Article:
Harry R. Jackson, Jr.

I don’t know about you, but I have learned not to listen to doomsday predictions. Most are founded on partial truths or assumptions. Remember all those doomsday predictions that oil was about to run out? My generation can easily recall the oil embargo of 1973, huge lines for gasoline, and the dire warning from President Carter that oil wells “were drying up all over the world.” At the time, many experts believed that all known petroleum reserves would be depleted by the year 2000.

Energy alarmism is nothing new. In fact, many European authorities predicted during the 1700s that the continent would run out of coal. Although their coal production has indeed slowed tremendously, there remain billions of tons of un-mined coal in Europe. Such errors remind us that even the most brilliant scientists have a lot to learn about what lies below the surface of our planet.

Far from being on the brink of a true energy shortage, two relatively new discoveries open up the possibility that affordable, abundant energy lies in our foreseeable future. Crystalline natural gas (known to scientists as methane hydrate) can be found in tremendous quantities underneath the ocean. In layman’s terms, methane hydrate is ice that can be burned for fuel. Known to scientists since the 1970s, recent improvements in drilling technology make harvesting this rich, clean fuel source a realistic prospect.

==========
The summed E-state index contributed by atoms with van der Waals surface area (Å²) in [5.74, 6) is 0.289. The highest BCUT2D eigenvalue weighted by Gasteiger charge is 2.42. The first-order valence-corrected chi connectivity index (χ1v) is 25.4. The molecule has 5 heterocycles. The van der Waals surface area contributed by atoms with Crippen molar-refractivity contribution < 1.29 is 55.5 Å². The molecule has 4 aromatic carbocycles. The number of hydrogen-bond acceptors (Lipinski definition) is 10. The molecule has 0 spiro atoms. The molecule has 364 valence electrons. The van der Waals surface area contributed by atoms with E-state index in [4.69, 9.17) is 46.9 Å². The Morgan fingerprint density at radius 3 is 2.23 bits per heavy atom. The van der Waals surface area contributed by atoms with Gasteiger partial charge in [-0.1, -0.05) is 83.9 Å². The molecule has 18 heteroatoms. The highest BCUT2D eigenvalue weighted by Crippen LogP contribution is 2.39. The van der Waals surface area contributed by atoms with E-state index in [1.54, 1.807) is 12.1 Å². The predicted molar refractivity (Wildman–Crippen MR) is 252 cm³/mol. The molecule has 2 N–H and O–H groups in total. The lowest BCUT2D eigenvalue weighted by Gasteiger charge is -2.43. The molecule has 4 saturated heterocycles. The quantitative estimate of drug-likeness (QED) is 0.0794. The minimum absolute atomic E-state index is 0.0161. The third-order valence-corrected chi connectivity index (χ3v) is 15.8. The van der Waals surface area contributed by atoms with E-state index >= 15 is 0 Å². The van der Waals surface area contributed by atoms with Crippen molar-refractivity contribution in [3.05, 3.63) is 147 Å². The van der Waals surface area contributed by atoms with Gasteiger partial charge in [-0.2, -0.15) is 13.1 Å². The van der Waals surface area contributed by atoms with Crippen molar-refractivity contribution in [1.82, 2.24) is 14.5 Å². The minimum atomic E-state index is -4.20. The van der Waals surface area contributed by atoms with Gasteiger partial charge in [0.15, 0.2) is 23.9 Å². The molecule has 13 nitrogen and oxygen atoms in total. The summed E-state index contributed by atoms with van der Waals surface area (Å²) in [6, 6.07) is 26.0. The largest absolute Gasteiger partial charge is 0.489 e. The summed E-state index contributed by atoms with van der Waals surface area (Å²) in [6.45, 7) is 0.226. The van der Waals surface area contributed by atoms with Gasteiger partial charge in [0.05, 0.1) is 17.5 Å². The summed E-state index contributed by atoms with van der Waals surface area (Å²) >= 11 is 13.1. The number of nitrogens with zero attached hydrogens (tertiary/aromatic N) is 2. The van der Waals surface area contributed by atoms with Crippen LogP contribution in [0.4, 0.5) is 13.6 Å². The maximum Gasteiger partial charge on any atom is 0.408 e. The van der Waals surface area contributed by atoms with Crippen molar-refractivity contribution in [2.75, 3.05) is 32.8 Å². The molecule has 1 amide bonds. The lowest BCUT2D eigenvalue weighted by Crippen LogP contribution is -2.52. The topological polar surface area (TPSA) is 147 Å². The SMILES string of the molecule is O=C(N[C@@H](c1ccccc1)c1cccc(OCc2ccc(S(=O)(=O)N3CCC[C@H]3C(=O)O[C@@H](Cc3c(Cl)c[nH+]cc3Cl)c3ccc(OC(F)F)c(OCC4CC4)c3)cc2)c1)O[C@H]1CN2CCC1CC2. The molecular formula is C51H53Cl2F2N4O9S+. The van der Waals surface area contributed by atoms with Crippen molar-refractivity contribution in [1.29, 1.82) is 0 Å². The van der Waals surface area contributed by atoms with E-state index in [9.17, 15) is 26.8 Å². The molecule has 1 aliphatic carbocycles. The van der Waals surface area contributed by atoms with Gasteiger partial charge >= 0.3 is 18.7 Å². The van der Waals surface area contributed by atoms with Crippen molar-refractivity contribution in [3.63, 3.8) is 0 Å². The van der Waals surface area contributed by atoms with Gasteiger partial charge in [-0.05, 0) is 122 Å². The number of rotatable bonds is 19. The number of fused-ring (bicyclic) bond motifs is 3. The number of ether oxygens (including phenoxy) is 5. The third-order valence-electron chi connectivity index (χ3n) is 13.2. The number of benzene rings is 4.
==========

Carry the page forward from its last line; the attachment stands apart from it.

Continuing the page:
I have also written in the past about the technique known as hydraulic fracturing or “fracking”: a method for releasing oil and natural gas from shale or rock several thousand feet below the water table. The technology itself is several decades old, but it has been used increasingly in combination with improved drilling technology to utilize previously inaccessible energy deposits. The great news is that these immense deposits lie under American soil, putting energy independence within our reach.

Fracking has already revitalized the economy of North Dakota, which now boasts the nation’s lowest jobless rate (3.2%) and posted a record $1.6 billion surplus last year. North Dakota’s economy has outpaced every other state in the country since 2009, and it has been attracting workers from all over the country, some of whom had been unemployed for years.


Harry R. Jackson, Jr.

Bishop Harry Jackson is chairman of the High Impact Leadership Coalition and senior pastor of Hope Christian Church in Beltsville, MD, and co-authored, Personal Faith, Public Policy [FrontLine; March 2008] with Tony Perkins, president of the Family Research Council.